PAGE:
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Full text of "Mathura A District Memoir"

56                                          KEISKHA AT BMHDl-BAK.
all over; and one day she got so angry with him that she put a cord round his waiat
and tied him to the great wooden mortar^ while she went to look after her house*
hold affairs, E"o sooner was her back turned than the child, in Ms efforts to get
Iooses dragged away with him the heavy wooden block till it got fixed between two
immense Arjtm trees that were growing in the court-yard. It was wedged tight
only for a minute, one more pull and down came the two enormous trnnks with
a thundering crash. Up ran the neighbours, expecting an earthquake at least,
and found the village half buried under toe branches of the fallen trees, with
the child between the two shattered stems laughing at the mischief he had
caused.!
Alarmed at these successive portents^ Nanda determined upon removing to
some other locality and selected the neighbourhood of Brinda-ban as affording
the best pasturage for the cattle. Here the boys lived til! they were seven
years old, not so much inBrinda-ban itself as in the copses on the opposite bank
of the river? near the town of Mdt; there they wandered about, merrily disport-
ing themselves, decking their heads with plumes of peacocks' feathers, string-
ing long wreaths of wild flowers round their necks and making sw^et music
with their rustic pipes, | At evening-tide they drove the cows home to the pens,
and joined in frolicsome sports with the herdsmen's children under the shade
of the great Bh&ndir tree.§
But even in their new home they were not secure from demoniacal
aggression. When they had come to five years of age, and were grazing their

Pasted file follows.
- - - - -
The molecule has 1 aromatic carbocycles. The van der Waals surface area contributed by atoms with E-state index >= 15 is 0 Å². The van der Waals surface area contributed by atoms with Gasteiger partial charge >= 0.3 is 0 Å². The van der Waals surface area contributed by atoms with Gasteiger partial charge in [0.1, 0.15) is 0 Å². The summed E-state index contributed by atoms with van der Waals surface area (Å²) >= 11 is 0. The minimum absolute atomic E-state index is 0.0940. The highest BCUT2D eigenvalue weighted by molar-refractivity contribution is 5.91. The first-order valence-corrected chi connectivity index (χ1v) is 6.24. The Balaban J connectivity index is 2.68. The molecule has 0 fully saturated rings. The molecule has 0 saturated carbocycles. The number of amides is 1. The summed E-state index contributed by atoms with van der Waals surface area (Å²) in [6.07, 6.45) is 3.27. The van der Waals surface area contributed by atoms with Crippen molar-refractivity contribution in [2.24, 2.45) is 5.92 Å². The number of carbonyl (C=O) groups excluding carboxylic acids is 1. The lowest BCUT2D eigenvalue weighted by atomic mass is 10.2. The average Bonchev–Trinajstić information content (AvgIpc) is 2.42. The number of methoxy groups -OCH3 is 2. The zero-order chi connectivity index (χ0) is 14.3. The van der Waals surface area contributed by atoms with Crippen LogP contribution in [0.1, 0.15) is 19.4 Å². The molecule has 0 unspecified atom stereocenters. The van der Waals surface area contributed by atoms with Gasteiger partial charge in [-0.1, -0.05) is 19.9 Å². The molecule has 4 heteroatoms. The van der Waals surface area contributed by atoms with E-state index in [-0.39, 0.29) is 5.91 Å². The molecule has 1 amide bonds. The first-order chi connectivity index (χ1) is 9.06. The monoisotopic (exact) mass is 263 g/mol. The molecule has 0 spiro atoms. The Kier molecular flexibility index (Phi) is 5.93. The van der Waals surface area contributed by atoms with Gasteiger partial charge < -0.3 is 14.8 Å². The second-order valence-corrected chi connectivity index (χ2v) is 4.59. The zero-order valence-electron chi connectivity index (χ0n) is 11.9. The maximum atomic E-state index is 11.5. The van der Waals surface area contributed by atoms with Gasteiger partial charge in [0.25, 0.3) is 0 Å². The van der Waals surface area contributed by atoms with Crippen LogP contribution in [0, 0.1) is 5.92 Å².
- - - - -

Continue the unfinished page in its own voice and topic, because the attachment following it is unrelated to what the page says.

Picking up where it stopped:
* From tMa incident Krishna derives his popular name of Damodar, from «?dm a cord, and
•&?, the body. The mortar, or ®Mkhal&, is generally a solid block of wood, three or four feet
higbt hollowed out at the top Into the shape of a basin.
f The traditionary scene of all these adventures ia laid* not at Goknl, as might have been
anticipated* but at Mahaban, which Is now a distinct town further inland. There ate shown the
jugat arjmn fe& ikdwr, * or site of the two Arjon trees/ and the spots where Futana, TriDarazt, and
Sakataaux, 0r the cart-demon (for in the Bhagavat the cart is said to have been upset by the
intervention of an evil spirit), met their fate. The Tillage of Koila, on the opposite ba&k, is
said to derive ita name from the fact that the Dailies' from Ptena*s funeral pile floated down
there; or that Vasndeva, whea crossing the river and thinking lie was about to sinkj called oat
ior some one to take the child, saving < Kol le, koi le.*
t From these childish sports, Krishna derives his popular names at Bm**£ti, * the wearer
of a chapiet of wild Sowers/ and JJiwri-rfto and MKr/£-«ttart * the flute-player.* Hence, too, the
strolling singew, who f repeat the fair® held on Krishna's fete days, attire theraselvei in high-
crownesl caps decked with peacocks' feathers.
§ The Bhandlr-baa is * deme thicket of &*r and other low prlcklj shrubs in the hamlet of
ChMSarl, * little above Mat.   Ia the centre Is an open space with a small modern temple and
Hie Bhindir hat is an old tree a few hundred yards outside she grove.